CINCINNATI —Mother’s Day is upon us, and U.S Customs and Border Protection (CBP) urges consumers to purchase their Mother’s Day gifts from legitimate retailers to avoid being scammed by illegitimate manufacturers. On April 25, CBP officers seized two large shipments of fake handbags that arrived on two separate fights from China and the Philippines. The shipments contained 65 counterfeit purses combined including all high-end brands such as Louis Vuitton, Gucci, Christian Dior, Hermes, and Goyard. The purses were enroute to separate residents in California.
The handbags were deemed in violation of CBP trademark and copyright codes by CBP import specialists because of the quality and packaging of the handbags. Louis Vuitton, Gucci, Christian Dior, Hermes, and Goyard all have trademarks on their brands and has recorded those trademarks with CBP. Had the bags been real, they would have a Manufacturer’s Suggested Retail Price of $166,045.
On April 4, CBP officers seized a shipment that contained two large Hermes tea sets. The tea sets originated in the Philippines enroute to a resident in Mission, Texas. The tea sets were deemed counterfeit by CBP import specialist based on the appearance of the tea sets and packaging. These high-end tea sets would have had a Manufacturer’s Suggested Retail Price of $4,000.00 had the sets been the real deal.
“These are just some examples of the work our officers do to protects consumers and the U.S. economy,” said LaFonda D. Sutton-Burke, Director, Field Operations-Chicago Field Office. “As consumers increasingly purchase from online or third-party vendors, our officers are at the frontline to guard against defrauders expecting to make money selling fake merchandise.”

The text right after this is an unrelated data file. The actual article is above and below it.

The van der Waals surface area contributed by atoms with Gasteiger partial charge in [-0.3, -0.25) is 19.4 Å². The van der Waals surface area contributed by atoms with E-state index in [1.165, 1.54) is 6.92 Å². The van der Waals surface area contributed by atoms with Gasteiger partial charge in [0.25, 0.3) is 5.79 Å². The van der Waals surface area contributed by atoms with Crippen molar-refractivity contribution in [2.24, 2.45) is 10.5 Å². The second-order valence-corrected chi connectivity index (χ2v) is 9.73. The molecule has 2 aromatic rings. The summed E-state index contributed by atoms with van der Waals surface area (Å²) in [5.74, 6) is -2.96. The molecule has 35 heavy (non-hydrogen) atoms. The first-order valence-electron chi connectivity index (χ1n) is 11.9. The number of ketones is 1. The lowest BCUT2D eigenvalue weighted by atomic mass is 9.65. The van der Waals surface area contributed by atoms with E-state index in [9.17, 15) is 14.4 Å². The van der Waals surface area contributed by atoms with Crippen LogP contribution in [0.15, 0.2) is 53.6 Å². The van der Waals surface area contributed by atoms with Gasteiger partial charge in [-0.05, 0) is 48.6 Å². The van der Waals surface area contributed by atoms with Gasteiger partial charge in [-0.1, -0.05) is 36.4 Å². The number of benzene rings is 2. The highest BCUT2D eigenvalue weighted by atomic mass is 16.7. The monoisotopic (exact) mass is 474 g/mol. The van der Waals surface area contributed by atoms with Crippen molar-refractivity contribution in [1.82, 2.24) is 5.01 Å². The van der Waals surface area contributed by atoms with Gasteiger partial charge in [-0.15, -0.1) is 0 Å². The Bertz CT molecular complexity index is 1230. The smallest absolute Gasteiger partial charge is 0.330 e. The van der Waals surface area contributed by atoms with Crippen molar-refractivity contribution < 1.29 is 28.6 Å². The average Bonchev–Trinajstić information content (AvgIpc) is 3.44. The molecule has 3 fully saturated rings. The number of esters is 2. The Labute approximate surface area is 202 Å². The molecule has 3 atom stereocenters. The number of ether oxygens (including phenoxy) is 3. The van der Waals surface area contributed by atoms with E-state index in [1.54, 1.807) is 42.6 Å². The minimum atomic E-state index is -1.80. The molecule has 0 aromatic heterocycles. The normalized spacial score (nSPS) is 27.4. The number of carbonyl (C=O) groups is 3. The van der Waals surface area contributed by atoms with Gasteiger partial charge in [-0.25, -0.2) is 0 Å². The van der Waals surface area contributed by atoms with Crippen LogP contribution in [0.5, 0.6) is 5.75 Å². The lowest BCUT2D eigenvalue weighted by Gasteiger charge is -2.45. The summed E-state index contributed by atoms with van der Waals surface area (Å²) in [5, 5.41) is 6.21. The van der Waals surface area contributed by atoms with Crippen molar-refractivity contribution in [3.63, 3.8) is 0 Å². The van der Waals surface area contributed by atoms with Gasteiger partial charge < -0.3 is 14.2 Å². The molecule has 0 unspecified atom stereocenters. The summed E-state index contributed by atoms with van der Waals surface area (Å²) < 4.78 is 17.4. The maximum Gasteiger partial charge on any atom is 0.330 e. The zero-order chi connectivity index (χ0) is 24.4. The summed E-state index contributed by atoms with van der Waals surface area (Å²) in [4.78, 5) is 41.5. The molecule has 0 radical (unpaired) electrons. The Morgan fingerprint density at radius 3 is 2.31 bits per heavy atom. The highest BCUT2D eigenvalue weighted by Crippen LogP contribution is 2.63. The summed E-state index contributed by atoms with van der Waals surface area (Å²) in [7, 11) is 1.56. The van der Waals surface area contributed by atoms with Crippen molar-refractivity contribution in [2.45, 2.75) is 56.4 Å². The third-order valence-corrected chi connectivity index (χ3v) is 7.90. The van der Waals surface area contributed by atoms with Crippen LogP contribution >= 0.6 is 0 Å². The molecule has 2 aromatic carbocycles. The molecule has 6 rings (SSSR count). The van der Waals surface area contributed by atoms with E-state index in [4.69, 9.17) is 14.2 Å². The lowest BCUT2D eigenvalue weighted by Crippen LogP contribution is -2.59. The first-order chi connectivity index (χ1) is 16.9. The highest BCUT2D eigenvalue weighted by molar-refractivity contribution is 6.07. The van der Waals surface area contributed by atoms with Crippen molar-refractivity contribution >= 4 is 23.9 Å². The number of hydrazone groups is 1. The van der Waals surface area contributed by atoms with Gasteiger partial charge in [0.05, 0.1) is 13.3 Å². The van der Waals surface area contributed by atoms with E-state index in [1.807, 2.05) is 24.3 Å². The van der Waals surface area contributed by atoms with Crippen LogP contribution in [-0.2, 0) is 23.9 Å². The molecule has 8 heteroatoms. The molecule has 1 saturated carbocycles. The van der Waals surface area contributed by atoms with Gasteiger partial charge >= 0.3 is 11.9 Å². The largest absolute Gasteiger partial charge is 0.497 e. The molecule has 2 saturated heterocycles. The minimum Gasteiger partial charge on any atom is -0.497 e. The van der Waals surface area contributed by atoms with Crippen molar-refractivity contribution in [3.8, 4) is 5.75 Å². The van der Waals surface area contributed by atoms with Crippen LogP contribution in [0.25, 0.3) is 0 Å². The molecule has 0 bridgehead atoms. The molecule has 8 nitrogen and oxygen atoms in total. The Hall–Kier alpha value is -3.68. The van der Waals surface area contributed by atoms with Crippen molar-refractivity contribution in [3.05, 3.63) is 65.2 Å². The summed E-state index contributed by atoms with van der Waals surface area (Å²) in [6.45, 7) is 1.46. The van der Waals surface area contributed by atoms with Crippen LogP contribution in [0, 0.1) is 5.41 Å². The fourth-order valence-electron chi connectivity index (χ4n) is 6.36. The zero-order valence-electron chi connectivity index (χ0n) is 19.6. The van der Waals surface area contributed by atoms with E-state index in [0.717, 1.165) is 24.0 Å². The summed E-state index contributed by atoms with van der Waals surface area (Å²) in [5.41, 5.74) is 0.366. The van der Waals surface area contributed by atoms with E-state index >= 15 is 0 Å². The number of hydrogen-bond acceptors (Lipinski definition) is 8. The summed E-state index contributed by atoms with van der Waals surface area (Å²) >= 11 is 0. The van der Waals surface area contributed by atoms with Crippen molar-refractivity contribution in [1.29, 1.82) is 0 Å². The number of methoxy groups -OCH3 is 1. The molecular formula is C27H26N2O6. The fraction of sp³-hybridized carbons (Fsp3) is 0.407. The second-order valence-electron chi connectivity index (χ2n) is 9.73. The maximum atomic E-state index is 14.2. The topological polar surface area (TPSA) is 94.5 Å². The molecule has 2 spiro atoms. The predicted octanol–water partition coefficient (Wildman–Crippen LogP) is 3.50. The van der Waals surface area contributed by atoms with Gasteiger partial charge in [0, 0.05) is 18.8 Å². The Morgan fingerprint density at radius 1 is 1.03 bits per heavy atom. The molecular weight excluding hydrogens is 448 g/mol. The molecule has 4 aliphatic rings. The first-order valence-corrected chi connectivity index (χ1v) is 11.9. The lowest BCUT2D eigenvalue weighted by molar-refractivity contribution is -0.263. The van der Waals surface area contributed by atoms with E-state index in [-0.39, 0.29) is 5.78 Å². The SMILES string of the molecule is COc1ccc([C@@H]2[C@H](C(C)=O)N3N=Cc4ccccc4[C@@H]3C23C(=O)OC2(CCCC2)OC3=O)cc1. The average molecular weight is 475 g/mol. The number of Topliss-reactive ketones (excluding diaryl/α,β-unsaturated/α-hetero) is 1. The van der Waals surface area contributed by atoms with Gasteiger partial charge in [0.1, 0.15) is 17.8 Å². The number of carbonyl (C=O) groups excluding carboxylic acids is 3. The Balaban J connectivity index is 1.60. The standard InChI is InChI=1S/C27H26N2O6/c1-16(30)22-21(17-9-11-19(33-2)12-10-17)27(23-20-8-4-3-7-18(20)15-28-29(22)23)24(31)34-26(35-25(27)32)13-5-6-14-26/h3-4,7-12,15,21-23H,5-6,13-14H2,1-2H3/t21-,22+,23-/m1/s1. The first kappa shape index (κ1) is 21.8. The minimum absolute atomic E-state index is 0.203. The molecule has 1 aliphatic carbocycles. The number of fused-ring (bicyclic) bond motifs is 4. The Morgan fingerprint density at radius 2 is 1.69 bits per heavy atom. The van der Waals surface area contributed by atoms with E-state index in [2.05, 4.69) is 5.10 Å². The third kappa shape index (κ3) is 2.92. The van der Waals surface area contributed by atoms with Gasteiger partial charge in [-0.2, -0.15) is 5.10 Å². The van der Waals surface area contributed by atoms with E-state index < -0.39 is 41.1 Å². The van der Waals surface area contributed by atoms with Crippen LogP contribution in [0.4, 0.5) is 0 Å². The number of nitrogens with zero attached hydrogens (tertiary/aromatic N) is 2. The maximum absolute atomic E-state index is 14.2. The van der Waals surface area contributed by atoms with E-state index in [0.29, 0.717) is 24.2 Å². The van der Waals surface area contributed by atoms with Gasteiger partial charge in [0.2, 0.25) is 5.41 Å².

As e-commerce continues to grow at a rapid pace, CBP officers are steadfast in securing our nation’s borders and protect the US economy from illicit manufacturers. In Fiscal Year 2021, Cincinnati CBP officers seized 2,060 shipments containing counterfeit goods that would have been worth over $146,000,000 had they been genuine.
“Counterfeit goods have a negative impact on the U.S. economy,” said Richard Gillespie, Cincinnati Port Director. “Scammers use their profits from counterfeit merchandise to fund and support their criminal enterprises such as human trafficking and money laundering. Our officers do a great job stopping these illicit shipments from entering our economy.”
Recent seizures of counterfeit goods in Cincinnati in April include:
- Counterfeit Cartier Love bracelet valued at $47,000.
- $13,870 worth of counterfeit Christian Dior sandals .
- 20 fake handbags and purses worth $41,875.
- Shipment of 190 Oakley sunglasses valued at $29,000.
CBP data indicates that handbags, wallets, apparel, footwear, watches, jewelry, and consumer electronics are at higher risk of being counterfeited. Counterfeit versions of popular brands are regularly sold in online marketplaces and flea markets.
The quality of merchandise that officers interdict in Cincinnati are inferior to the original quality sold by legitimate manufacturers. Purchasing low quality goods from online third-party sellers is dangerous and puts buyers at risk of safety hazards. CBP suggests paying close attention to the quality of the items purchased and look for misprints, cheap packaging, low quality materials used, and lower than average pricing. These are all signs that the items being purchased could be fake.
Consumers can take simple steps to protect themselves and their families from counterfeit goods:
- Purchase goods directly from the trademark holder or from authorized retailers.
- When shopping online, read seller reviews and check for a working U.S. phone number and an address that can be used to contact the seller.
- Review CBP’s E-Commerce Counterfeit Awareness Guide for Consumers.
- Remember that if the price of a product seems too good to be true, it probably is.
- Play it safe and buy mom the real deal for her special day!
To report suspected counterfeits, visit CBP’s online e-Allegations portal or call 1-800-BE-ALERT. More information about counterfeit goods is available on CBP’s Fake Goods, Real Dangers website and StopFakes.gov.